Conclusion: OP to the staple line is not associated with decreased overall complication rates. Concurrent hiatal hernia repair was not associated with complications. OP performed in patients who are super obese or severely obese had more complications as opposed to morbidly obese patients who had decreased complications. In addition, OP may be associated with decreased complications only in patients who are morbidly obese. In conclusion, one cannot, in good conscience, continue performing omentopexy given the significantly higher complication rate noted.

Abstract

Background: The omentum is associated with accelerated wound healing properties. This IRB-approved multi-surgeon single-center study is aimed to evaluate whether complications are reduced by omentopexy (OP) to the staple line after a laparoscopic sleeve gastrectomy.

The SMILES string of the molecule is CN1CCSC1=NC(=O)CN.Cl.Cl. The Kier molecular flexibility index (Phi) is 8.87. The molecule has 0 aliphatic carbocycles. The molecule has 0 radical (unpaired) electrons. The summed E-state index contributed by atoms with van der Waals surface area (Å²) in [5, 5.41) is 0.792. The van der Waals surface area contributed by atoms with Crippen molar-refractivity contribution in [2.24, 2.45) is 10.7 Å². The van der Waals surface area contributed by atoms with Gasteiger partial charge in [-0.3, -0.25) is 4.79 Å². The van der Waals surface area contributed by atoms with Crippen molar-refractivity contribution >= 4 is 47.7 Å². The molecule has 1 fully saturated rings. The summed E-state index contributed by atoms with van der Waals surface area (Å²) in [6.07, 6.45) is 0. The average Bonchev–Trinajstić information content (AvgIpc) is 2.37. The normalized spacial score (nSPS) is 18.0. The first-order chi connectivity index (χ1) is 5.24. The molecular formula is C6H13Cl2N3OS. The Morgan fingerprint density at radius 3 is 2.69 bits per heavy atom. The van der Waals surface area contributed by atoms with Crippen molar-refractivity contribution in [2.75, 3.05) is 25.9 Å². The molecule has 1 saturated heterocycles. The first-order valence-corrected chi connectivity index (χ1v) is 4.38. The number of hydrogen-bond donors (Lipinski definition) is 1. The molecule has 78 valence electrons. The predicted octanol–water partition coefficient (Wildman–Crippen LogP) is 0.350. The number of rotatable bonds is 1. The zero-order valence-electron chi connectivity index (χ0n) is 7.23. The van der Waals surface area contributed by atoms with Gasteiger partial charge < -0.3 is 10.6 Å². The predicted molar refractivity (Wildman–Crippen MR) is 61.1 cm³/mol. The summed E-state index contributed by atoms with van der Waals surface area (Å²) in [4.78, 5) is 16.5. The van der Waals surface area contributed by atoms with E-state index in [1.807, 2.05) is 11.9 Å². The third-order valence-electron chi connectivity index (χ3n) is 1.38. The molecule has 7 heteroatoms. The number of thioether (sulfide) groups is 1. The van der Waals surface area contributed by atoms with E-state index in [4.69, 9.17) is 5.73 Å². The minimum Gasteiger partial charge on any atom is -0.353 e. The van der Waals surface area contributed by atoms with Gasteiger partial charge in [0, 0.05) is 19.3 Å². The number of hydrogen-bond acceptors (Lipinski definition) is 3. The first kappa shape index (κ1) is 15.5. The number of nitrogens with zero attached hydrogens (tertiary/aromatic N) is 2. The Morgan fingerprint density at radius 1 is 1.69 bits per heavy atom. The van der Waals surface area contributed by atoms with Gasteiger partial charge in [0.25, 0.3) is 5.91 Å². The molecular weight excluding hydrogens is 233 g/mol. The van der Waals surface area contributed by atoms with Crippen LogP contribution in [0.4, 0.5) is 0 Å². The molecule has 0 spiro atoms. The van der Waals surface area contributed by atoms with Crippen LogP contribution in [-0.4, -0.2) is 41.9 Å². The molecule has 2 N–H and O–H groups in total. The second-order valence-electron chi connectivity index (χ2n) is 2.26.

Methods: Adults who have undergone a laparoscopic sleeve gastrectomy at St. Joseph’s Regional Medical Center were reviewed. The group which had the OP performed was compared to the group which did not. Controls were matched for concurrent hiatal hernia repair, degree of obesity, and operating surgeon. OP was only performed by a single surgeon (Surgeon A), however several surgeons performed laparoscopic sleeve gastrectomies. Data extracted included demographics, indication, diagnostic investigations, treatments given, perioperative outcomes, findings, response to treatment given and survival. Complications were defined as a definitive leak or abscess seen on CT or upper GI study.